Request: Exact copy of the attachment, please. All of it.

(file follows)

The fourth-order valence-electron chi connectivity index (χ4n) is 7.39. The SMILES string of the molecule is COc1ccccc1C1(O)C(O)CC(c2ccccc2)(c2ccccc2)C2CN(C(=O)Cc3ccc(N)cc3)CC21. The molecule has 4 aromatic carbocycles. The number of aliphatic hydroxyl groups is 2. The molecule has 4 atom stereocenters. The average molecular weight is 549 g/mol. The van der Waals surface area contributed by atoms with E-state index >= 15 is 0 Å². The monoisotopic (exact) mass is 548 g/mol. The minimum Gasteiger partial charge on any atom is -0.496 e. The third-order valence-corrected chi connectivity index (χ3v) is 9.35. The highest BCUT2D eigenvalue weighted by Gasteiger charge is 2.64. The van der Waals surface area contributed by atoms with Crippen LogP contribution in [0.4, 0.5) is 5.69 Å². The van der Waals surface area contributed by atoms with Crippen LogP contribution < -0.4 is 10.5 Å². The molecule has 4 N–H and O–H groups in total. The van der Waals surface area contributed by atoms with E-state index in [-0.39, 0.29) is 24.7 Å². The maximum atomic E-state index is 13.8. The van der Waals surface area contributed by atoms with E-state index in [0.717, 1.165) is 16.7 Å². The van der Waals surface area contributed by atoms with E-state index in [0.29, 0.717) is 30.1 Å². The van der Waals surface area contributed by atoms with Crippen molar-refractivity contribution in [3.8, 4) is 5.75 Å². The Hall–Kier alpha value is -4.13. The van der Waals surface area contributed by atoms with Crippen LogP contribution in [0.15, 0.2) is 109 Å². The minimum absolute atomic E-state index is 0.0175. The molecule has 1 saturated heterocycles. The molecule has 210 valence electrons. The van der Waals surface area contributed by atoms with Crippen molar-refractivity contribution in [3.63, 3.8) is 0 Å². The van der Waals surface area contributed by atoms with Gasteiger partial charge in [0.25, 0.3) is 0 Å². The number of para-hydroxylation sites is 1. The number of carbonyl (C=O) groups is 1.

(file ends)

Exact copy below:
The fourth-order valence-electron chi connectivity index (χ4n) is 7.39. The SMILES string of the molecule is COc1ccccc1C1(O)C(O)CC(c2ccccc2)(c2ccccc2)C2CN(C(=O)Cc3ccc(N)cc3)CC21. The molecule has 4 aromatic carbocycles. The number of aliphatic hydroxyl groups is 2. The molecule has 4 atom stereocenters. The average molecular weight is 549 g/mol. The van der Waals surface area contributed by atoms with E-state index >= 15 is 0 Å². The monoisotopic (exact) mass is 548 g/mol. The minimum Gasteiger partial charge on any atom is -0.496 e. The third-order valence-corrected chi connectivity index (χ3v) is 9.35. The highest BCUT2D eigenvalue weighted by Gasteiger charge is 2.64. The van der Waals surface area contributed by atoms with Crippen LogP contribution in [0.4, 0.5) is 5.69 Å². The van der Waals surface area contributed by atoms with Crippen LogP contribution < -0.4 is 10.5 Å². The molecule has 4 N–H and O–H groups in total. The van der Waals surface area contributed by atoms with E-state index in [-0.39, 0.29) is 24.7 Å². The maximum atomic E-state index is 13.8. The van der Waals surface area contributed by atoms with E-state index in [0.717, 1.165) is 16.7 Å². The van der Waals surface area contributed by atoms with E-state index in [0.29, 0.717) is 30.1 Å². The van der Waals surface area contributed by atoms with Crippen molar-refractivity contribution in [3.8, 4) is 5.75 Å². The Hall–Kier alpha value is -4.13. The van der Waals surface area contributed by atoms with Crippen LogP contribution in [0.15, 0.2) is 109 Å². The minimum absolute atomic E-state index is 0.0175. The molecule has 1 saturated heterocycles. The molecule has 210 valence electrons. The van der Waals surface area contributed by atoms with Crippen molar-refractivity contribution in [3.63, 3.8) is 0 Å². The van der Waals surface area contributed by atoms with Gasteiger partial charge in [0.25, 0.3) is 0 Å². The number of para-hydroxylation sites is 1. The number of carbonyl (C=O) groups is 1.